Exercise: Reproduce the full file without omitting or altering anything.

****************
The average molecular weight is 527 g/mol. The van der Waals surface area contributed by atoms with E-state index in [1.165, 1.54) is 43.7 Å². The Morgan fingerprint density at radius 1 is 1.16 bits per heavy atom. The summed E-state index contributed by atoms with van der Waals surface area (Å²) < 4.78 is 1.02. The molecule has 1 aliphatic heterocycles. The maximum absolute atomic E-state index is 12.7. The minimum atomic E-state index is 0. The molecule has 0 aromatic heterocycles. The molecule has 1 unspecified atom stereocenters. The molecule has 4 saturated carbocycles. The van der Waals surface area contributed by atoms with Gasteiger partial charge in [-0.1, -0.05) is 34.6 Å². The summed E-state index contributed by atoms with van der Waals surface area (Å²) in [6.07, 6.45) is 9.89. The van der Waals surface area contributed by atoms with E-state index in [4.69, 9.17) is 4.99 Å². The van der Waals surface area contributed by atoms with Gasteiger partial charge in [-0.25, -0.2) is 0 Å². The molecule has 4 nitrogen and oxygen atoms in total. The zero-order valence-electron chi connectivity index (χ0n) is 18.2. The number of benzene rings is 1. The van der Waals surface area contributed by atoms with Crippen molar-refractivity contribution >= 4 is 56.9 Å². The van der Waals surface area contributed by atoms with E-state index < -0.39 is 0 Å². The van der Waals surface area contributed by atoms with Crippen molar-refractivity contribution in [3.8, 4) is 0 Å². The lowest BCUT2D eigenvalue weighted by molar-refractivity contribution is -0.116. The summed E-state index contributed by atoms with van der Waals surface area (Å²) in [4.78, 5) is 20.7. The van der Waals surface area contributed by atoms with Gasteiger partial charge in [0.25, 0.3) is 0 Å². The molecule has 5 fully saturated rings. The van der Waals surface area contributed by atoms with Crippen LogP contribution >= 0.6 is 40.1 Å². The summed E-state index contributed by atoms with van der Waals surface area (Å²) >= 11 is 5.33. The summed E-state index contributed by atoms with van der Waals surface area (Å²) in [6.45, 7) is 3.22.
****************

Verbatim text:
The average molecular weight is 527 g/mol. The van der Waals surface area contributed by atoms with E-state index in [1.165, 1.54) is 43.7 Å². The Morgan fingerprint density at radius 1 is 1.16 bits per heavy atom. The summed E-state index contributed by atoms with van der Waals surface area (Å²) < 4.78 is 1.02. The molecule has 1 aliphatic heterocycles. The maximum absolute atomic E-state index is 12.7. The minimum atomic E-state index is 0. The molecule has 0 aromatic heterocycles. The molecule has 1 unspecified atom stereocenters. The molecule has 4 saturated carbocycles. The van der Waals surface area contributed by atoms with Gasteiger partial charge in [-0.1, -0.05) is 34.6 Å². The summed E-state index contributed by atoms with van der Waals surface area (Å²) in [6.07, 6.45) is 9.89. The van der Waals surface area contributed by atoms with E-state index in [4.69, 9.17) is 4.99 Å². The van der Waals surface area contributed by atoms with Gasteiger partial charge in [-0.25, -0.2) is 0 Å². The molecule has 4 nitrogen and oxygen atoms in total. The zero-order valence-electron chi connectivity index (χ0n) is 18.2. The number of benzene rings is 1. The van der Waals surface area contributed by atoms with Crippen molar-refractivity contribution >= 4 is 56.9 Å². The van der Waals surface area contributed by atoms with E-state index < -0.39 is 0 Å². The van der Waals surface area contributed by atoms with Crippen molar-refractivity contribution in [3.8, 4) is 0 Å². The lowest BCUT2D eigenvalue weighted by molar-refractivity contribution is -0.116. The summed E-state index contributed by atoms with van der Waals surface area (Å²) in [4.78, 5) is 20.7. The van der Waals surface area contributed by atoms with Gasteiger partial charge in [0.25, 0.3) is 0 Å². The molecule has 5 fully saturated rings. The van der Waals surface area contributed by atoms with Crippen LogP contribution >= 0.6 is 40.1 Å². The summed E-state index contributed by atoms with van der Waals surface area (Å²) >= 11 is 5.33. The summed E-state index contributed by atoms with van der Waals surface area (Å²) in [6.45, 7) is 3.22.